If you've been a SHFT reader for any length of time, you know by now that we have a minor obsession with aerial photography, samples of which have been featured on this site many times. The aerial perspective offers a whole new way of seeing the earth, one that illuminates features of both natural and manmade environments in a way that's not possible from the ground. That's why we always choose window seats on planes.
Philip Govedare understands the magnetism of the aerial perspective, and uses it magnificently in these oil paintings of western landscapes. Govedare's Excavation series offers viewers a distant vantage point of human-altered American landscapes, urging contemplation of our relationship to the environment. In their treatment of scale, light, and space, the paintings fit within the long tradition of American landscape painting, while also addressing the complexities of our relationship to the land today.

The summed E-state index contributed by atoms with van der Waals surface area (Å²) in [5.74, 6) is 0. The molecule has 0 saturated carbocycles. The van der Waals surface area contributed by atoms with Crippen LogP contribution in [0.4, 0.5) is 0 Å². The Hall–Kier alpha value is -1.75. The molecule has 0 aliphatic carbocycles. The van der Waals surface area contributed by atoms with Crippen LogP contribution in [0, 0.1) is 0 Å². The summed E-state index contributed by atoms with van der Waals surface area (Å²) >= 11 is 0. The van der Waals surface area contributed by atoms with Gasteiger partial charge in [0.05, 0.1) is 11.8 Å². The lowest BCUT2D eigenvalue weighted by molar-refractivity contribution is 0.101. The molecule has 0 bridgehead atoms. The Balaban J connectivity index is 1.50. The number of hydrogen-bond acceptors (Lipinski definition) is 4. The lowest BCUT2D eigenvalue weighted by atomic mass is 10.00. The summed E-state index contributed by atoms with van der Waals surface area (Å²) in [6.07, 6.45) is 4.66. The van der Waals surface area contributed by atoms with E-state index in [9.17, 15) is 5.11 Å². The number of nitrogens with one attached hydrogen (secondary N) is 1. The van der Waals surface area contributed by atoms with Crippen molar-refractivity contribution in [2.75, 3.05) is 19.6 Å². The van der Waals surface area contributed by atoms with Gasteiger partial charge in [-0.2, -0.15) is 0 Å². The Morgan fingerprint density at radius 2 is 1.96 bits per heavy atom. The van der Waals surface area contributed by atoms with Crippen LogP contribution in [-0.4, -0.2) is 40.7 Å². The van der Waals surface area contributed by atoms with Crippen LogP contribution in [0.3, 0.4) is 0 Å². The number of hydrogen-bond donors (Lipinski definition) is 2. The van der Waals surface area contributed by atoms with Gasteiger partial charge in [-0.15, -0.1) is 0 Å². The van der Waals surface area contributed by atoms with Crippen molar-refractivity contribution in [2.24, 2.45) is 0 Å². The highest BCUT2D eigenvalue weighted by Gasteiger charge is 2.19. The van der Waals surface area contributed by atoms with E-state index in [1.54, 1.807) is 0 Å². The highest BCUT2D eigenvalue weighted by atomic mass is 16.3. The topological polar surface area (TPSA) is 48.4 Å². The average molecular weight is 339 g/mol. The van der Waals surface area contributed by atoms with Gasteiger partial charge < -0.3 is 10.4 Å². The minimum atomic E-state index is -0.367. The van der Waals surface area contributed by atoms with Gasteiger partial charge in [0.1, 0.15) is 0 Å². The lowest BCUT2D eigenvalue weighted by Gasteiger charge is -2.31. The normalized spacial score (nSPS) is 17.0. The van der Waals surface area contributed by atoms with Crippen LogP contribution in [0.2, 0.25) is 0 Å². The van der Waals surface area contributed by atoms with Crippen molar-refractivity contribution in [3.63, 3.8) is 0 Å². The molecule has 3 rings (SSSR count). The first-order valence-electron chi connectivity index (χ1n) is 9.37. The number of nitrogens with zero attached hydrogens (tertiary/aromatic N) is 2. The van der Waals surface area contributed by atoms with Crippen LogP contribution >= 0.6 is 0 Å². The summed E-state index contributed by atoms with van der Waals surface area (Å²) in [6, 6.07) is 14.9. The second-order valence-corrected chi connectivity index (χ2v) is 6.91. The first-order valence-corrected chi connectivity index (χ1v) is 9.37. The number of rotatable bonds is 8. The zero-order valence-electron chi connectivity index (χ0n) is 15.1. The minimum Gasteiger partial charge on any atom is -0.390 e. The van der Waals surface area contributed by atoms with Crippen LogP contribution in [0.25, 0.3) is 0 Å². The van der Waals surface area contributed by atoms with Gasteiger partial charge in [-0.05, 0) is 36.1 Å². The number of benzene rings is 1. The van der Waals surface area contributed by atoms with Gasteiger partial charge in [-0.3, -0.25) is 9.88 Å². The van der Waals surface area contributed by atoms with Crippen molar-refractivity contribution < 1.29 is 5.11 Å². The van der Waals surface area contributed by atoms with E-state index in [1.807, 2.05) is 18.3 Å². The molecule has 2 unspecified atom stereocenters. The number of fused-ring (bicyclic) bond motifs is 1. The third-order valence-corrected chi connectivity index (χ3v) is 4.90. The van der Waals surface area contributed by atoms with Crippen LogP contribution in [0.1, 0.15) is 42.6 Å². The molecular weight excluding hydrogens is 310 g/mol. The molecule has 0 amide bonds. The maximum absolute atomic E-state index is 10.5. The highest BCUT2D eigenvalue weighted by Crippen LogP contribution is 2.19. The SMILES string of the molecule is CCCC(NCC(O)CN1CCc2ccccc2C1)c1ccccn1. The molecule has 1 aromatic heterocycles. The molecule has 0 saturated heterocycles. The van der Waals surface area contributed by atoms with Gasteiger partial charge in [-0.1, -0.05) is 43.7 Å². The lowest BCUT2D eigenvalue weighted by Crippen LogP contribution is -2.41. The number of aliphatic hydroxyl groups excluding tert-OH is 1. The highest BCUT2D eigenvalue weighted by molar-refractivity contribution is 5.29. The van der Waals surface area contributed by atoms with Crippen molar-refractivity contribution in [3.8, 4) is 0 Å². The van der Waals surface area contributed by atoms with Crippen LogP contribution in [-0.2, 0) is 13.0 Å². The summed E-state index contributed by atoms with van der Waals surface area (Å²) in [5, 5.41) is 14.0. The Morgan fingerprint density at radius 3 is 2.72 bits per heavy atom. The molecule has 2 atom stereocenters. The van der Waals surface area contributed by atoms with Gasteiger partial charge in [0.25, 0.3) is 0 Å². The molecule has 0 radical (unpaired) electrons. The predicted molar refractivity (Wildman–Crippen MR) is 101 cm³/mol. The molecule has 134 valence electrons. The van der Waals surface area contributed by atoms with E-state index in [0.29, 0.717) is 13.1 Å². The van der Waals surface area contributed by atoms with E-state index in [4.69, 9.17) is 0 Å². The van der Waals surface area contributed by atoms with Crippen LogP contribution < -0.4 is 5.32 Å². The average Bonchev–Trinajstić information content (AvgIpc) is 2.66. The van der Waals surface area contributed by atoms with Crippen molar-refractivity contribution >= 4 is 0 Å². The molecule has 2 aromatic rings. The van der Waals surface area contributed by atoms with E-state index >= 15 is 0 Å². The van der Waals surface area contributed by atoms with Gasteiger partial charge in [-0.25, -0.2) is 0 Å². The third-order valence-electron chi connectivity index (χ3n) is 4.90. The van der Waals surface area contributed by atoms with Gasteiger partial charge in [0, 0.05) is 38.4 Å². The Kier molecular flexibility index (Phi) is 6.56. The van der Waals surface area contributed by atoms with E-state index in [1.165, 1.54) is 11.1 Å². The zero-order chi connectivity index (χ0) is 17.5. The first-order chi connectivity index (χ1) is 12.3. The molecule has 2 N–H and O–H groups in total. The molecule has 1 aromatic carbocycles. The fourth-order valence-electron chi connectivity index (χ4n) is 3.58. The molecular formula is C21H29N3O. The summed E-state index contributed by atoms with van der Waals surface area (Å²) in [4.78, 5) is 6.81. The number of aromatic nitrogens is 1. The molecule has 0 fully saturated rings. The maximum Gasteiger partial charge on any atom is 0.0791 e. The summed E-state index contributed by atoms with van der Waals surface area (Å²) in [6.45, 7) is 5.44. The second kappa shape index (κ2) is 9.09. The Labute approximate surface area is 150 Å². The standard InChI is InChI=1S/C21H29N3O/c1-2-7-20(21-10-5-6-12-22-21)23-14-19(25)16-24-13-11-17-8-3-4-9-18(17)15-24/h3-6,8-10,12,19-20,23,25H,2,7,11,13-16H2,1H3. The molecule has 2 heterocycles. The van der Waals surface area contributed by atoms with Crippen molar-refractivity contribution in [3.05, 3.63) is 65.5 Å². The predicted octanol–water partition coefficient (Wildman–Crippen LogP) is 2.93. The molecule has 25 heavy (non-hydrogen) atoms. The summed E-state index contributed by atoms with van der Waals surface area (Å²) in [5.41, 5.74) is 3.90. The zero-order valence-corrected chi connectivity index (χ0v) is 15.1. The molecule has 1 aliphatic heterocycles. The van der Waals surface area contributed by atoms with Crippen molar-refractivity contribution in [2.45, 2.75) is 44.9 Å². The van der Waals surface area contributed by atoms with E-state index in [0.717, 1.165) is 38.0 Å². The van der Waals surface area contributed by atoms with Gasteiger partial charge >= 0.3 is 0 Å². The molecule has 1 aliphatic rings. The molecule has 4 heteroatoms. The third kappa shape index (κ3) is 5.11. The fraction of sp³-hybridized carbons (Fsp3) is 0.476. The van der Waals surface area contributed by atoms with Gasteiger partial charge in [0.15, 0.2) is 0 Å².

"My current landscape paintings are derived from sites that are both visually compelling and charged with implications of use, development and ownership," writes Govedare, an art professor at the University of Washington. "The conditions of the landscape including light, color, texture and atmosphere give meaning to place. The transformation of land and sky through industry and enterprise may be deliberate, or simply the unintended consequence of the human impact on a fragile environment."
View more of Govedare's work on his website.
(h/t But Does It Float)